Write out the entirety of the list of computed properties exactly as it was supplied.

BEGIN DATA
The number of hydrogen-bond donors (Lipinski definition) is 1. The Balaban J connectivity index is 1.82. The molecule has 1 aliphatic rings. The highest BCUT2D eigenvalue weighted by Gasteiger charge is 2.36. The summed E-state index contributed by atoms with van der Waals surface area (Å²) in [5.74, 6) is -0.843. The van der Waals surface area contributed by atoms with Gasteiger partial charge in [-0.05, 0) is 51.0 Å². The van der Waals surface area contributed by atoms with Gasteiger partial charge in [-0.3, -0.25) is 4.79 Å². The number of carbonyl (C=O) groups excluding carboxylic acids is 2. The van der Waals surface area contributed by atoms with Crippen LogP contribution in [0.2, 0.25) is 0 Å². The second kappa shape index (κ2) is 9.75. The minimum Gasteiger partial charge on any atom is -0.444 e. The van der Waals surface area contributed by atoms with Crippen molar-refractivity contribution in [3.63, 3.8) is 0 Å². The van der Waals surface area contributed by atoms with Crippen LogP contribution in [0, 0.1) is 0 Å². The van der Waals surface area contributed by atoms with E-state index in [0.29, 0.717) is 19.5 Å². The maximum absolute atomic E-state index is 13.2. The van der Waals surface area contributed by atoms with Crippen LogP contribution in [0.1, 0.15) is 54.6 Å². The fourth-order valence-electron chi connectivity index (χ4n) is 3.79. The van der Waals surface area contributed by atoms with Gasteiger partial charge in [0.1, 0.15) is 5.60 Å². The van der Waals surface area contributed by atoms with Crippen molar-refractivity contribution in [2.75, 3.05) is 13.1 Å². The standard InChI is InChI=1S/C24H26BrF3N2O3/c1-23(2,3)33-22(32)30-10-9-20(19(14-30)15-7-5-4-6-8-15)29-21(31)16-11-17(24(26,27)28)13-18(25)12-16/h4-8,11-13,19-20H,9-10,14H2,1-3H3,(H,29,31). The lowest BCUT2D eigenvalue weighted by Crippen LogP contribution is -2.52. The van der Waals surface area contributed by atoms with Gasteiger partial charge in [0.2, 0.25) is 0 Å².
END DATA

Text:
The number of hydrogen-bond donors (Lipinski definition) is 1. The Balaban J connectivity index is 1.82. The molecule has 1 aliphatic rings. The highest BCUT2D eigenvalue weighted by Gasteiger charge is 2.36. The summed E-state index contributed by atoms with van der Waals surface area (Å²) in [5.74, 6) is -0.843. The van der Waals surface area contributed by atoms with Gasteiger partial charge in [-0.05, 0) is 51.0 Å². The van der Waals surface area contributed by atoms with Gasteiger partial charge in [-0.3, -0.25) is 4.79 Å². The number of carbonyl (C=O) groups excluding carboxylic acids is 2. The van der Waals surface area contributed by atoms with Crippen LogP contribution in [0.2, 0.25) is 0 Å². The second kappa shape index (κ2) is 9.75. The minimum Gasteiger partial charge on any atom is -0.444 e. The van der Waals surface area contributed by atoms with Crippen molar-refractivity contribution in [3.63, 3.8) is 0 Å². The van der Waals surface area contributed by atoms with Crippen LogP contribution in [0, 0.1) is 0 Å². The van der Waals surface area contributed by atoms with E-state index in [0.29, 0.717) is 19.5 Å². The maximum absolute atomic E-state index is 13.2. The van der Waals surface area contributed by atoms with Crippen LogP contribution in [0.1, 0.15) is 54.6 Å². The fourth-order valence-electron chi connectivity index (χ4n) is 3.79. The van der Waals surface area contributed by atoms with Gasteiger partial charge in [0.1, 0.15) is 5.60 Å². The van der Waals surface area contributed by atoms with Crippen molar-refractivity contribution in [2.75, 3.05) is 13.1 Å². The standard InChI is InChI=1S/C24H26BrF3N2O3/c1-23(2,3)33-22(32)30-10-9-20(19(14-30)15-7-5-4-6-8-15)29-21(31)16-11-17(24(26,27)28)13-18(25)12-16/h4-8,11-13,19-20H,9-10,14H2,1-3H3,(H,29,31). The lowest BCUT2D eigenvalue weighted by Crippen LogP contribution is -2.52. The van der Waals surface area contributed by atoms with Gasteiger partial charge in [0.2, 0.25) is 0 Å².